also the possibility of helping each other out.

 

I'd also like to hear other people's opinions about this

 

Thank you for suggesting. I wouldn't say I'm confident, but I've got a grasp of how Japanese pronunciation works thanks to years of anime. Kendo is a really great idea! But Japanese people are practically non-existent where I live.  Funny you mention German, since that's another language I want to learn.

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I think step by step is a good way to go

If you want to find some connections to japanese people, you don't necessarily need to do martial arts I believe.

There's also the possibility of going to the nearest japanese embassy and ask about activities that they're planning or maybe some

sort of lecture about cultural things or practically anything as long as there're going to be some japanese people.

I found that even when you think that there's no one around they start showing up once you start going to places they

would find interesting. Like, you may not find a thai in the next supermarket but you would surely find one in the next thai shop.

That sort of how it works I think.

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I think step by step is a good way to go

If you want to find some connections to japanese people, you don't necessarily need to do martial arts I believe.

There's also the possibility of going to the nearest japanese embassy and ask about activities that they're planning or maybe some

sort of lecture about cultural things or practically anything as long as there're going to be some japanese people.

I found that even when you think that there's no one around they start showing up once you start going to places they

would find interesting. Like, you may not find a thai in the next supermarket but you would surely find one in the next thai shop.

That sort of how it works I think.

 

Yeah, that makes sense. It's a little costlier investment but it's most likely worth it. I couldn't find follow ups to the second book anyway and I wanted lessons from the same author. I laid down the order a bit ago and can't wait.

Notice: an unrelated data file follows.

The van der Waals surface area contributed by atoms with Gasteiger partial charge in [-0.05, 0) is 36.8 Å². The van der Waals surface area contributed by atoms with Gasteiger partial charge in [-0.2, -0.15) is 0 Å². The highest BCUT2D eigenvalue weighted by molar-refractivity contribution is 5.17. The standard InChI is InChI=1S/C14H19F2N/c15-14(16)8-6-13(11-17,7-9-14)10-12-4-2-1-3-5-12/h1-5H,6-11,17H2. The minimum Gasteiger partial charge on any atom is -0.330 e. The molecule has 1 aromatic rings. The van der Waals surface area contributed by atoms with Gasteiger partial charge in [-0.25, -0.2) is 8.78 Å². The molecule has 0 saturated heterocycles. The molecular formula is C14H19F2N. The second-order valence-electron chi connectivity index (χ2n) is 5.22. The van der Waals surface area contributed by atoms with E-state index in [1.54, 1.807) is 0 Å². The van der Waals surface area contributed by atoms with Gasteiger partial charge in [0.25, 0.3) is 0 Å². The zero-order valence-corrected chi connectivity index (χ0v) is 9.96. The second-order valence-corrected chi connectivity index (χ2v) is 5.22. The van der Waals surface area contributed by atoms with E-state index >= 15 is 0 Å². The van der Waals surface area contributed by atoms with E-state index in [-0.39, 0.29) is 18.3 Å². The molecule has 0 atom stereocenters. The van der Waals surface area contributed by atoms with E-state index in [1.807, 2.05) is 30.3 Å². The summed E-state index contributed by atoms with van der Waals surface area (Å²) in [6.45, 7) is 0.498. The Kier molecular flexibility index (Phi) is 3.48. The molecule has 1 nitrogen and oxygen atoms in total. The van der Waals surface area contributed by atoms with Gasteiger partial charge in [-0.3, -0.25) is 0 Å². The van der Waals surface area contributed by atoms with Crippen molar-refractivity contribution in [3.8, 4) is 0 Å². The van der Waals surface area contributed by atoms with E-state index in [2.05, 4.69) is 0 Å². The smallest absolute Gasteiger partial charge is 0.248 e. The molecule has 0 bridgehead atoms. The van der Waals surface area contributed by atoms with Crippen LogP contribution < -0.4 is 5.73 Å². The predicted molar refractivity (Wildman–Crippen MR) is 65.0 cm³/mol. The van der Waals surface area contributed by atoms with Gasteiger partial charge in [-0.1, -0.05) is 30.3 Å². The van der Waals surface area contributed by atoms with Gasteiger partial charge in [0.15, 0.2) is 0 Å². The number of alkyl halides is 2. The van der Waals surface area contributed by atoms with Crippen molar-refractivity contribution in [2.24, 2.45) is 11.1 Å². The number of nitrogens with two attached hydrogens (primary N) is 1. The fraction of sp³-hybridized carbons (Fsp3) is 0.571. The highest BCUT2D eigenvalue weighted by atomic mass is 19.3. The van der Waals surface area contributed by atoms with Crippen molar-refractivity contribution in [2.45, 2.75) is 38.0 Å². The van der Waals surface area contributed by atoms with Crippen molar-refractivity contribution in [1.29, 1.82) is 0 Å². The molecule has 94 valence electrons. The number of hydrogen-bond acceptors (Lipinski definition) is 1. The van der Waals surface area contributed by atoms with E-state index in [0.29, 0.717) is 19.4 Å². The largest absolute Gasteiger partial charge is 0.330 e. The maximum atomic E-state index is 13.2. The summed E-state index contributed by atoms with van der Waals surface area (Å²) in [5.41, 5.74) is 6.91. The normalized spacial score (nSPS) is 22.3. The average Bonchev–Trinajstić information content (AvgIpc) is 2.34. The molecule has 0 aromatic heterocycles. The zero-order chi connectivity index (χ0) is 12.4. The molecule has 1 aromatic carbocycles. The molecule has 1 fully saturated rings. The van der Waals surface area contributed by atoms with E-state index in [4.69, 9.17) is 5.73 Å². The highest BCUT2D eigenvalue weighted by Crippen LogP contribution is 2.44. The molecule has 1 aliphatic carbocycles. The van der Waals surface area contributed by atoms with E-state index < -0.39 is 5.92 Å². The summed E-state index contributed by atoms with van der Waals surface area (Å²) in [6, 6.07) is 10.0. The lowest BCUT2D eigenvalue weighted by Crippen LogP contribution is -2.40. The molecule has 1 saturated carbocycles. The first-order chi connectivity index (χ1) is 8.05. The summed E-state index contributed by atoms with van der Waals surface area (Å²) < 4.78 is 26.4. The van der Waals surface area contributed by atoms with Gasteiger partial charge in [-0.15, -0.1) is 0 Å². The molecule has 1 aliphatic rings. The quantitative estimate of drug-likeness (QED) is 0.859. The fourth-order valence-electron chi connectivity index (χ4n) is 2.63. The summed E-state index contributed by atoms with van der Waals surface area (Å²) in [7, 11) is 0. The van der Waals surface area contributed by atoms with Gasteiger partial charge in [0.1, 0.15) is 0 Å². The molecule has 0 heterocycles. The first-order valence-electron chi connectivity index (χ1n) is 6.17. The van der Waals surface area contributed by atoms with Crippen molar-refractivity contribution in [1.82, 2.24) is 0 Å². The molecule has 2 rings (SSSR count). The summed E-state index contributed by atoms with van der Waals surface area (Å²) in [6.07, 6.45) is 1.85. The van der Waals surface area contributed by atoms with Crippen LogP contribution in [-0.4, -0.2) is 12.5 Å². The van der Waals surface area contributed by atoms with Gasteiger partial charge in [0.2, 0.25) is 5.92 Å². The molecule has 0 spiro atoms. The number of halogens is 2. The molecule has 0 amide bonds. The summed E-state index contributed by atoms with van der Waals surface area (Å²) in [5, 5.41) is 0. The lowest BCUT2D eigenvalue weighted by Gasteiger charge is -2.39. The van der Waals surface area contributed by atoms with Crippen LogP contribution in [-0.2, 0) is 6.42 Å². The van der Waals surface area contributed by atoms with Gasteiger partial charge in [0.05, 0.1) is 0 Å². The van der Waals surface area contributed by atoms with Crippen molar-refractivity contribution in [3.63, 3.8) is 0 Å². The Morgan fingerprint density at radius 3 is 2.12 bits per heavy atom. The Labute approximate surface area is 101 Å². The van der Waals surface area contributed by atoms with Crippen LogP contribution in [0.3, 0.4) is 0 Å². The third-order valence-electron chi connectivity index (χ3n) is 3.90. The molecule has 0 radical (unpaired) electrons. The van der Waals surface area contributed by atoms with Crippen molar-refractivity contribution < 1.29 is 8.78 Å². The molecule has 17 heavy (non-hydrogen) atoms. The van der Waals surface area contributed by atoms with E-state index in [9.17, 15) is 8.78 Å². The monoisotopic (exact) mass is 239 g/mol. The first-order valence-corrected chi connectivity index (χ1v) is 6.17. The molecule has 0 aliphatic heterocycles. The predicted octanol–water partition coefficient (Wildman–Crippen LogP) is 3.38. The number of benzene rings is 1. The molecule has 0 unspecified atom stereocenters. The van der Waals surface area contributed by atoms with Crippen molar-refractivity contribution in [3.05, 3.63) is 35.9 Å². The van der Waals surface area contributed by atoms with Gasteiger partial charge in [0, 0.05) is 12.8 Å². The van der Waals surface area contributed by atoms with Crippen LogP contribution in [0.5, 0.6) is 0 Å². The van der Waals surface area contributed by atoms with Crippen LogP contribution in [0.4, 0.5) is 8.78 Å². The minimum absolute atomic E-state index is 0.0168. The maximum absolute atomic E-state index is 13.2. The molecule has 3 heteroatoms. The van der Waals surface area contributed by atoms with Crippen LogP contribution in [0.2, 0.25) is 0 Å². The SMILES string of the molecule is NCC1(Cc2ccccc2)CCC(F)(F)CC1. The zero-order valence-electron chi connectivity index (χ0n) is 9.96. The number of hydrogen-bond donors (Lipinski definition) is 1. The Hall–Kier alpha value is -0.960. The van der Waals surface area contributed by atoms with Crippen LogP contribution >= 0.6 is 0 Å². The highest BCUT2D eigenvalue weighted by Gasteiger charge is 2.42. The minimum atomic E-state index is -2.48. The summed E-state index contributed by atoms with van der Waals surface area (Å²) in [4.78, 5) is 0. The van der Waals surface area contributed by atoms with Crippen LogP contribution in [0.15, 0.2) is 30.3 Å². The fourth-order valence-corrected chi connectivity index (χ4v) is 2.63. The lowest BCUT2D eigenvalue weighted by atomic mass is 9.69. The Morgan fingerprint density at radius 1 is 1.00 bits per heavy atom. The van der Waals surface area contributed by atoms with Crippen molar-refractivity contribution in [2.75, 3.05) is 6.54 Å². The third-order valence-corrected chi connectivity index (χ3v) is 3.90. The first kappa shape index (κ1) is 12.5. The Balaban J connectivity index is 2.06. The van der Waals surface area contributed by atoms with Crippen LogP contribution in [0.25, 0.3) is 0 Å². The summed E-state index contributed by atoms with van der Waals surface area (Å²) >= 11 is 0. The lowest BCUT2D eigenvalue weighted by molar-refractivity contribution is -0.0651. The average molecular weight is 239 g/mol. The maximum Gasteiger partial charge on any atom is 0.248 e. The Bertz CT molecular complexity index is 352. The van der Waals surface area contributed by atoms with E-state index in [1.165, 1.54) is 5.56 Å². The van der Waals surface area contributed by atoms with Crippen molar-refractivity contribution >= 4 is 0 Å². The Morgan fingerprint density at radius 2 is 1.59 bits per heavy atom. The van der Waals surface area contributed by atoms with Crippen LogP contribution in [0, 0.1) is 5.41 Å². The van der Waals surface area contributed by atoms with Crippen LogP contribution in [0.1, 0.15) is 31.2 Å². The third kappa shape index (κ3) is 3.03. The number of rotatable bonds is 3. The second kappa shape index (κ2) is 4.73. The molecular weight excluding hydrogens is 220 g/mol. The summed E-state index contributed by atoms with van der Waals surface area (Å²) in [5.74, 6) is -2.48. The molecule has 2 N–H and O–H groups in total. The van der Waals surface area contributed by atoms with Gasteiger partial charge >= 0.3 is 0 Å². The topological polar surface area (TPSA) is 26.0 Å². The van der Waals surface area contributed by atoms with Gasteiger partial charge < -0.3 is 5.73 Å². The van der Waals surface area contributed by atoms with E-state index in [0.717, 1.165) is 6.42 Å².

I think I'd have some anxiety practicing my beginner's Japanese with Japanese people now that I think about it. That's pretty brave of you. On the other hand, I learned Spanish here from Spanish speakers very easily since it's densely populated by Hispanics and most jobs involve speaking to them. This part will be a bit challenging. 

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I think I'd have some anxiety practicing my beginner's Japanese with Japanese people now that I think about it. That's pretty brave of you. On the other hand, I learned Spanish here from Spanish speakers very easily since it's densely populated by Hispanics and most jobs involve speaking to them. This part will be a bit challenging. 

 

In January I met some Japanese people on a training course for Kendo and there was a party on the last evening. So I sat myself into the group of japanese trying to figure out what they're saying (great practising method is just to listen) but at that point I hadn't understood most of what they said. Well, most of them spoke German as well so I asked them what they were saying and somehow they started translating for me when I needed help and when I asked a question about grammar or vocabulary questions I had they would explain it me cheerfully.

 

I really think there's nothing better than training your language with a native speaker (except for living in that country) and right now I'm upset because I didn't ask them how I could contct them..

 

Here are the links to all of the 4 books. If that's what you've been looking for.

 

http://www.amazon.com/Japanese-Zero-Techniques-Students-Professionals/dp/0976998122/ref=sr_1_1?ie=UTF8&qid=1402007096&sr=8-1&keywords=learn+japanese

http://www.amazon.com/Japanese-Zero-Techniques-Students-Professionals/dp/0976998114/ref=pd_sim_b_2?ie=UTF8&refRID=0Q08KK54RJNMKMJJ3Y7X

http://www.amazon.com/Japanese-From-Zero-Techniques-Professionals/dp/0976998130/ref=pd_sim_b_4?ie=UTF8&refRID=0Q08KK54RJNMKMJJ3Y7X

http://www.amazon.com/Japanese-From-Zero-Techniques-Professionals/dp/0989654508/ref=pd_sim_b_5?ie=UTF8&refRID=0Q08KK54RJNMKMJJ3Y7X

 

However, don't go and buy them all at once. It is natural if the first one takes you a long time to finish.